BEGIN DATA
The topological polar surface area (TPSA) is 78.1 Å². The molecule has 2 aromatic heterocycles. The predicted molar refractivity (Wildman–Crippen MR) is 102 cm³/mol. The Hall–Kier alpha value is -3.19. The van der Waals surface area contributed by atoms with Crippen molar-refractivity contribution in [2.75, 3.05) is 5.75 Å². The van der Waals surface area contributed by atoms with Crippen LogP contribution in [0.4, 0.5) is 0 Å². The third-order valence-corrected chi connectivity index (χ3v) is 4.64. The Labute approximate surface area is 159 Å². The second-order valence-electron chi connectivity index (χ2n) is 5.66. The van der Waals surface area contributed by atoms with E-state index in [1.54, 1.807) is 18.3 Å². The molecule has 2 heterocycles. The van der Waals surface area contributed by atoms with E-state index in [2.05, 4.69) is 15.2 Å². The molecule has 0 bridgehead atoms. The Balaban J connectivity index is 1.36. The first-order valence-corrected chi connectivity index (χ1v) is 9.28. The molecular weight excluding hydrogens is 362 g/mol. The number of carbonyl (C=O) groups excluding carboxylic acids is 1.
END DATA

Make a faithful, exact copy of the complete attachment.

The topological polar surface area (TPSA) is 78.1 Å². The molecule has 2 aromatic heterocycles. The predicted molar refractivity (Wildman–Crippen MR) is 102 cm³/mol. The Hall–Kier alpha value is -3.19. The van der Waals surface area contributed by atoms with Crippen molar-refractivity contribution in [2.75, 3.05) is 5.75 Å². The van der Waals surface area contributed by atoms with Crippen LogP contribution in [0.4, 0.5) is 0 Å². The third-order valence-corrected chi connectivity index (χ3v) is 4.64. The Labute approximate surface area is 159 Å². The second-order valence-electron chi connectivity index (χ2n) is 5.66. The van der Waals surface area contributed by atoms with E-state index in [1.54, 1.807) is 18.3 Å². The molecule has 2 heterocycles. The van der Waals surface area contributed by atoms with E-state index in [2.05, 4.69) is 15.2 Å². The molecule has 0 bridgehead atoms. The Balaban J connectivity index is 1.36. The first-order valence-corrected chi connectivity index (χ1v) is 9.28. The molecular weight excluding hydrogens is 362 g/mol. The number of carbonyl (C=O) groups excluding carboxylic acids is 1.